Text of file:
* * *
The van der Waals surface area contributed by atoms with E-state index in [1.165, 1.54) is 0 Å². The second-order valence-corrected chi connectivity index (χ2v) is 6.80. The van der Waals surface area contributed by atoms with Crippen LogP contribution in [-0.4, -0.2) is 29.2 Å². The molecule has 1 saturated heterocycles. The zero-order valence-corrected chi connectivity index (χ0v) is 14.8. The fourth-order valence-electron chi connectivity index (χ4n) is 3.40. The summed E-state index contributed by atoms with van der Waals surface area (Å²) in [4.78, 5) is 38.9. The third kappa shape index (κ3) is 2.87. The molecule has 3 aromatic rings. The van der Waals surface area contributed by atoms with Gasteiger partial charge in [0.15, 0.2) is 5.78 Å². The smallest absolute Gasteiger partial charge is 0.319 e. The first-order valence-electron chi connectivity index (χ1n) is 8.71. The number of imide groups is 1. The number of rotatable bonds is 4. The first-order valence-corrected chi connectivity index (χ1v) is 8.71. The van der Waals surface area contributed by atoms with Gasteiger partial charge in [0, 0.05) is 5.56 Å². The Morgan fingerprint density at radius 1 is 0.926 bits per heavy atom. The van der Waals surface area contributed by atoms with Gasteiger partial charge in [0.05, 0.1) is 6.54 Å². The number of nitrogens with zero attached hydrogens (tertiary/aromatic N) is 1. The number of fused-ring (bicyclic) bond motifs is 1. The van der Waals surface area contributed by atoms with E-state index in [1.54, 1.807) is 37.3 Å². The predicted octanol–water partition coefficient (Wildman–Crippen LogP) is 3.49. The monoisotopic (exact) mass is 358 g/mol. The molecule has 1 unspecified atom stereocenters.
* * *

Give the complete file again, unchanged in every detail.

The van der Waals surface area contributed by atoms with E-state index in [1.165, 1.54) is 0 Å². The second-order valence-corrected chi connectivity index (χ2v) is 6.80. The van der Waals surface area contributed by atoms with Crippen LogP contribution in [-0.4, -0.2) is 29.2 Å². The molecule has 1 saturated heterocycles. The zero-order valence-corrected chi connectivity index (χ0v) is 14.8. The fourth-order valence-electron chi connectivity index (χ4n) is 3.40. The summed E-state index contributed by atoms with van der Waals surface area (Å²) in [4.78, 5) is 38.9. The third kappa shape index (κ3) is 2.87. The molecule has 3 aromatic rings. The van der Waals surface area contributed by atoms with Gasteiger partial charge in [0.15, 0.2) is 5.78 Å². The smallest absolute Gasteiger partial charge is 0.319 e. The first-order valence-electron chi connectivity index (χ1n) is 8.71. The number of imide groups is 1. The number of rotatable bonds is 4. The first-order valence-corrected chi connectivity index (χ1v) is 8.71. The van der Waals surface area contributed by atoms with Gasteiger partial charge in [0, 0.05) is 5.56 Å². The Morgan fingerprint density at radius 1 is 0.926 bits per heavy atom. The van der Waals surface area contributed by atoms with Gasteiger partial charge in [0.05, 0.1) is 6.54 Å². The number of nitrogens with zero attached hydrogens (tertiary/aromatic N) is 1. The number of fused-ring (bicyclic) bond motifs is 1. The van der Waals surface area contributed by atoms with E-state index in [1.54, 1.807) is 37.3 Å². The predicted octanol–water partition coefficient (Wildman–Crippen LogP) is 3.49. The monoisotopic (exact) mass is 358 g/mol. The molecule has 1 unspecified atom stereocenters.